Doodad Kind of Town

Simple Pleasures: "Once" and "Be Kind, Rewind"
February 29, 2008, 1:06 am
Filed under: Musicals

What toppped everyone’s list of favorite Oscar moments this year? The hearfelt and humble thank-yous of Glen Hansard and Marketa Irglova accepting the Best Song award for their ballad “Falling Slowly” from “Once.” (Igrlova’s speech was all the sweeter since she almost didn’t get to make it. Jon Stewart was gallant enough to bring her back out after the orchestra cut her off on her first attempt to speak.)

I have to admit, I didn’t fully appreciate how wonderful these moments were, because… (sheepish admission coming up)…. I, um, hadn’t actually seen “Once.”

A few good movies fall through the cracks for me every year. In 2007, “Once” got away from me.

But I rectified that situation two nights later. I ordered “Once” through OnDemand. And now I know what I was missing.

A film this sweet and slight ought to be modestly charming at best. But “Once” felt near-miraculous to me. Obviously made on a slender budget, without a single cinematic trick up its sleeve, “Once” is nonetheless one of the most moving and engaging films I’ve seen in quite a while.

I’m assuming you know by now that the film centers around the brief, chaste romance of a Dublin street singer/guitarist (Hansard) and a young Czech pianist (Irglova). Actually, it’s barely even a romance – Irglova keeps Hansard at arm’s length throughout the film, and only allows him a brief kiss on her cheek late in the film. But there is a definite romance in the way these two play and sing music together, in their mutual love of musical expression.

Actually, “Once” is not so much about the love between a man and a woman as it is about the love between musicians and their music – and how that shared love binds them to other musicians. I can’t think of another movie that captures so well the dizzying communal joy of people getting together to sing and play. “August Rush” tried and almost got there a few times; “Once” nails it – and does so without much apparent effort.

The film even goes one step further and perfectly depicts what it feels like to fall in love with a song the first time you hear it. That’s what happens in one of my favorite scenes: Irglova runs out of the house in PJs and slippers to get fresh batteries for her Discman so she can listen to Hansard’s new tune. She listens, enraptured, to the song on her walk back home, improvising and singing lyrics to it as she walks. The song itself is beautiful, and Irglova’s joy in singing it and giving it words is infectious.

The simple joys of communal creativity are also at the heart of Michel Gondry’s “Be Kind, Rewind,” the single new release I saw this week.

Like other Gondry films, this one’s a quirk-fest and a little forced at times, but ultimately, it’s all rather sweet and heartwarming. (And hey, it’s got Jack Black at his manic, unhinged best – always a good thing as far as I’m concerned. So long as you realize I’m not counting “Nacho Libre” in that “Best” category.)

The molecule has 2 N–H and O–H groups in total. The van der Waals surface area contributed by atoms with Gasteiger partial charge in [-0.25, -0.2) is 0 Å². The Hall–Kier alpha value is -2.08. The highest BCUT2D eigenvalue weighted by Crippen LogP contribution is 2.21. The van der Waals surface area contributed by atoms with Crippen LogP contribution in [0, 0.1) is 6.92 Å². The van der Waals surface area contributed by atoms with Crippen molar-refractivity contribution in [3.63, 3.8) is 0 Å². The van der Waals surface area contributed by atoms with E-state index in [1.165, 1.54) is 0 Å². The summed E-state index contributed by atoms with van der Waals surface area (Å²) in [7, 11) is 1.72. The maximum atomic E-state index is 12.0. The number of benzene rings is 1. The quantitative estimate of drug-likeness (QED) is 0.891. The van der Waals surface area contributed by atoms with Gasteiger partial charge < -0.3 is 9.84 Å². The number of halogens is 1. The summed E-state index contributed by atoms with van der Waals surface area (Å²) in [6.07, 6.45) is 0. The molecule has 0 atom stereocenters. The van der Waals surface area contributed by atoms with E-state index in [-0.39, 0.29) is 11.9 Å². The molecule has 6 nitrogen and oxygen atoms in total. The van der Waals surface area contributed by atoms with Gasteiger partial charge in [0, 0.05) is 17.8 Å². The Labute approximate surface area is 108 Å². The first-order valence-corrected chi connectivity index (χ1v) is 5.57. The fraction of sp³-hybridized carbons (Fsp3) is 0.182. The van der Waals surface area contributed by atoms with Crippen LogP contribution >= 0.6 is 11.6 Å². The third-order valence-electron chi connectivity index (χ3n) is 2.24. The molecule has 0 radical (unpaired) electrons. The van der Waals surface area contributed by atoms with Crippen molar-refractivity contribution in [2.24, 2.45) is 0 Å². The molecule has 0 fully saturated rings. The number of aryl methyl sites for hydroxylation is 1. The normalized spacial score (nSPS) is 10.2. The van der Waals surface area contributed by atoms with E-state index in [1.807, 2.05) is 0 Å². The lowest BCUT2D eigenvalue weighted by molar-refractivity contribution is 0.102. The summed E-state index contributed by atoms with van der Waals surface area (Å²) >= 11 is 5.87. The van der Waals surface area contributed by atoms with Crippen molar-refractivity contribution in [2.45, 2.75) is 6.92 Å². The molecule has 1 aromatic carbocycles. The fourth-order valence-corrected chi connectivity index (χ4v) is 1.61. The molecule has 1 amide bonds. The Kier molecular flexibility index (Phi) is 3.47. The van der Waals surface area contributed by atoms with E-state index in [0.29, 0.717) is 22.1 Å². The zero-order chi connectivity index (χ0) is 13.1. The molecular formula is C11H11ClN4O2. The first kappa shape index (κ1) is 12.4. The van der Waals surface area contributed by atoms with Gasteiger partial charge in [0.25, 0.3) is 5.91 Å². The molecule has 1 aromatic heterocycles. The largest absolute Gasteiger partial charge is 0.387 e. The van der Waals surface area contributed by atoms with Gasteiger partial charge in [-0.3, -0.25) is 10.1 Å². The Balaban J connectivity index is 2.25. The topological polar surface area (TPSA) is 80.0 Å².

Danny Glover owns a struggling, crumbling little video rental store – still renting VHS tapes to a small but loyal customer base that somehow hasn’t succumbed to DVDs. Its’ a daily hangout for Mos Def and Black. Through a chain of events too weird to explain, Black’s body becomes magnetized and as he runs through the store, he erases all the tapes. He and Def then record their own hastily created versions of “Ghostbusters,” “Driving Miss Daisy” and so forth over the blank tapes. Eventually their ragtag little videos make them stars in the neighborhood and renters are lining up at the door to watch them.

To be honest, “Be Kind, Rewind” doesn’t really get up to speed until this point, when the neighborhood clientele start joining in to help create their own versions of everything from “Carrie” to “Men in Black.” And (spoiler ahead) when the government gets wind of their illegal creations and destroys the tapes, the whole neighborhood gets together to make their own original movie, a bio of Fats Waller.

It’s not all as precious as it sounds. There’s a genuine populist spirit behind “Be Kind, Rewind” – a celebration of people getting together and using their imaginations to create entertainment, for nothing more than the fun of doing it. It has a relaxed, uncritical attitude towards creativity that is sorely lacking, not only in other movies, but just about everywhere these days. In these post-awards-season days, when grander films with loftier ambitions are slowly moving out of the theaters, “Be Kind, Rewind” is a welcome little piece of tomfoolery.

Is it Just Me?
February 25, 2008, 4:56 pm
Filed under: Oscars

… or were the Oscars really boring this year?

I’m sitting here the morning after, thinking “Not much to dish about today. No ‘water cooler’ moments, nothing particularly memorable.”